WHERE DEPT. Department_ID (+)= EMP. Department_ID;

Approach 2
But one of my friend is telling that instead of using the above SQL join , write a PL/SQL code which will perform the following:-
1.Select all the data from Department Table into the Oracle PL/SQL table (Collection) which is indexed by Department ID.
2.Write a Cursor for Loop which will select all the records from the Employee table:-
a.For every record selected by this Cursor For Loop, select the Department Name from the PL/SQL collection created in Step 1.
b.Store the Employee Name (obtained through Cursor For Loop) ,Department Name (obtained in step a) into a new Oracle PL/SQL table (Collection) which will be indexed by Employee ID. Therefore, this new Oracle PL/SQL table (Collection) is containing the joined data between the two Oracle tables (Employee,Department).If employee is not assigned any department then the Oracle PL/SQL table (Collection) record will have department name as blank.
3.Reason for this approach is that we are having large Process Global Area.We need to do everything in memory.We are having small SGA.

Please advice me which is a better approach.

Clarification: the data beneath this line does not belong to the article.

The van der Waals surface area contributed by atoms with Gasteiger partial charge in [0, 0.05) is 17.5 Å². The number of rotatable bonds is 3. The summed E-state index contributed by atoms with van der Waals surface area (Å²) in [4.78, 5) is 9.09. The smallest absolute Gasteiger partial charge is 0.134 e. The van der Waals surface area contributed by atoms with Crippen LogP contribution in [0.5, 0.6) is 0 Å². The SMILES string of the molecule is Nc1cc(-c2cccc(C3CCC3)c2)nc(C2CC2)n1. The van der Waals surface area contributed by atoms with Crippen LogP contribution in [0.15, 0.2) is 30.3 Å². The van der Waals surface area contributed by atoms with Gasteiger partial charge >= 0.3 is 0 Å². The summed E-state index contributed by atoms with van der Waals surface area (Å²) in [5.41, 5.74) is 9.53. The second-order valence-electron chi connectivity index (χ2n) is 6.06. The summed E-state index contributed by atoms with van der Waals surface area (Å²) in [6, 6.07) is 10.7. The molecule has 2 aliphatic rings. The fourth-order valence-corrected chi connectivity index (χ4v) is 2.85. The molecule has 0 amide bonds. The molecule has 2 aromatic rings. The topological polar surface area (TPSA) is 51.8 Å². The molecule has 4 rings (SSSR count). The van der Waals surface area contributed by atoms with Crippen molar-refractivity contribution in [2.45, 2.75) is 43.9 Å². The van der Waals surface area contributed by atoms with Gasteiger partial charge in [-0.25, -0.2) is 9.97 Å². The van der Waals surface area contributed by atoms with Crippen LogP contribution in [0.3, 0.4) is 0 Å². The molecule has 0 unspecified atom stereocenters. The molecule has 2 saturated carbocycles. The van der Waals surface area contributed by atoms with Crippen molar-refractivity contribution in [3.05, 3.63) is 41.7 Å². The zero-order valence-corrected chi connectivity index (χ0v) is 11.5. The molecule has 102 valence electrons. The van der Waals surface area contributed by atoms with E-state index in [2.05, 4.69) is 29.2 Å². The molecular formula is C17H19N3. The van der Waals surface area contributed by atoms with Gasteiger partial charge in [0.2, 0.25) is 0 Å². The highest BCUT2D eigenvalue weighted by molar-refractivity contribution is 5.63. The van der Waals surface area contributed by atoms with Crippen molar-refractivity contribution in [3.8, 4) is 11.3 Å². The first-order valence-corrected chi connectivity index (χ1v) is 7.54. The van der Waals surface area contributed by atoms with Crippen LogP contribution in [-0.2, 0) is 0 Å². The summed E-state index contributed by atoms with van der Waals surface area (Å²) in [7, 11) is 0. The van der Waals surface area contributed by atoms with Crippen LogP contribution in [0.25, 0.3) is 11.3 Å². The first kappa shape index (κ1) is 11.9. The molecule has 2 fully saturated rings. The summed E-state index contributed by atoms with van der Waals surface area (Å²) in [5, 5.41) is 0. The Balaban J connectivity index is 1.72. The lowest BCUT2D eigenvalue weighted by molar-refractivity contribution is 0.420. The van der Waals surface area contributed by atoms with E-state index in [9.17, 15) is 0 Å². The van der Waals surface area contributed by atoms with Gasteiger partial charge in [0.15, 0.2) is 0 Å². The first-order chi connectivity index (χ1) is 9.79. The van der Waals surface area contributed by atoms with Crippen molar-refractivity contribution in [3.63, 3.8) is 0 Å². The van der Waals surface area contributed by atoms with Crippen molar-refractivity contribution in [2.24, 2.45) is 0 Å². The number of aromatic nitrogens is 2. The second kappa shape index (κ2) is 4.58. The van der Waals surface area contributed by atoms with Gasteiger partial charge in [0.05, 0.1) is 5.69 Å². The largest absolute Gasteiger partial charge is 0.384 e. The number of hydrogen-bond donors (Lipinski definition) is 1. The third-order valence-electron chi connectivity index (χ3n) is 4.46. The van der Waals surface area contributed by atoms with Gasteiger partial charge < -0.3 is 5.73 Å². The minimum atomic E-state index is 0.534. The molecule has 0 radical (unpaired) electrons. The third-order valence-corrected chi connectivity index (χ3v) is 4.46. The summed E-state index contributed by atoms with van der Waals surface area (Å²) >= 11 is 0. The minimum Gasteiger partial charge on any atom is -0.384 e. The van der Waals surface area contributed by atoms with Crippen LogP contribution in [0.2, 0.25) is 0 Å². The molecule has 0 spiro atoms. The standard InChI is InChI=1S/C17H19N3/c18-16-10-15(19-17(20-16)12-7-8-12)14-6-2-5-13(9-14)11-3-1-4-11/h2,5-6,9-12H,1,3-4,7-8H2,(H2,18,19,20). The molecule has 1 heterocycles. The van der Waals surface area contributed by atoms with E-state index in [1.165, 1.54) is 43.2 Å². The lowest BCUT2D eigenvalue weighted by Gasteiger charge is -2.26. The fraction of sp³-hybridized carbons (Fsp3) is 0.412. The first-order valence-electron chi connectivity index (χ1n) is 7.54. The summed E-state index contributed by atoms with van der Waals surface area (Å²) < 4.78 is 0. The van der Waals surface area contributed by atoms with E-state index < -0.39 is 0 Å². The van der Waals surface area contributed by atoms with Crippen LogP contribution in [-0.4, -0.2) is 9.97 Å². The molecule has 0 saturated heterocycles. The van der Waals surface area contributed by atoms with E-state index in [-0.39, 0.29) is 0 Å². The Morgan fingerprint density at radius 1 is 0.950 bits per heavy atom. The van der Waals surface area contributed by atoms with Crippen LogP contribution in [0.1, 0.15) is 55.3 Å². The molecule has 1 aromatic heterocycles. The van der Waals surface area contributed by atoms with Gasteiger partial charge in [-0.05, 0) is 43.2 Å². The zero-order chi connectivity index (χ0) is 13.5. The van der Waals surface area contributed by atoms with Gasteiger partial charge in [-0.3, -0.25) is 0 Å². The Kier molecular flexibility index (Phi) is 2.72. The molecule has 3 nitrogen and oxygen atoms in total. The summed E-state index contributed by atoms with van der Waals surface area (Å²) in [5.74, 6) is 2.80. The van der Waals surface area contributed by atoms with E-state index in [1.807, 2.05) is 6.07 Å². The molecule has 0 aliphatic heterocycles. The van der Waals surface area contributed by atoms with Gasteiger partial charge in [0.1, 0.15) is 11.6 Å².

Thanks
Tom Kyte
February 15, 2010 - 2:13 pm UTC

your friend should most definitely be avoided - never ask them for programming advise again. Run away if they offer to help.

They have just described what is perhaps the worst approach I've ever heard of. The worst.

A reader, February 18, 2010 - 3:44 am UTC

CREATE TABLE TABLE_A
(
ID_A NUMBER(4),
DESC_A VARCHAR2(50 BYTE)
);

CREATE TABLE TABLE_AB
(
ID_AB NUMBER(5),
ID_A NUMBER(5),
IS_ACTIVE NUMBER(1),
AB_VALUE VARCHAR2(50 BYTE)
);

SET DEFINE OFF;
Insert into TABLE_A
(ID_A, DESC_A)
Values
(1, 'List A 1');
Insert into TABLE_A
(ID_A, DESC_A)
Values
(2, 'List A 2');
Insert into TABLE_A
(ID_A, DESC_A)
Values
(3, 'List A 3');
Insert into TABLE_A
(ID_A, DESC_A)
Values
(4, 'List A 4');
COMMIT;
SET DEFINE OFF;
Insert into TABLE_AB
(ID_AB, ID_A, IS_ACTIVE, AB_VALUE)
Values
(1, 1, 1, 'Desc1');
Insert into TABLE_AB
(ID_AB, ID_A, IS_ACTIVE, AB_VALUE)
Values
(2, 2, 1, 'Desc1');
Insert into TABLE_AB
(ID_AB, ID_A, IS_ACTIVE, AB_VALUE)
Values
(3, 3, 0, 'Desc1');
Insert into TABLE_AB
(ID_AB, ID_A, IS_ACTIVE, AB_VALUE)
Values
(4, 1, 1, 'Desc2');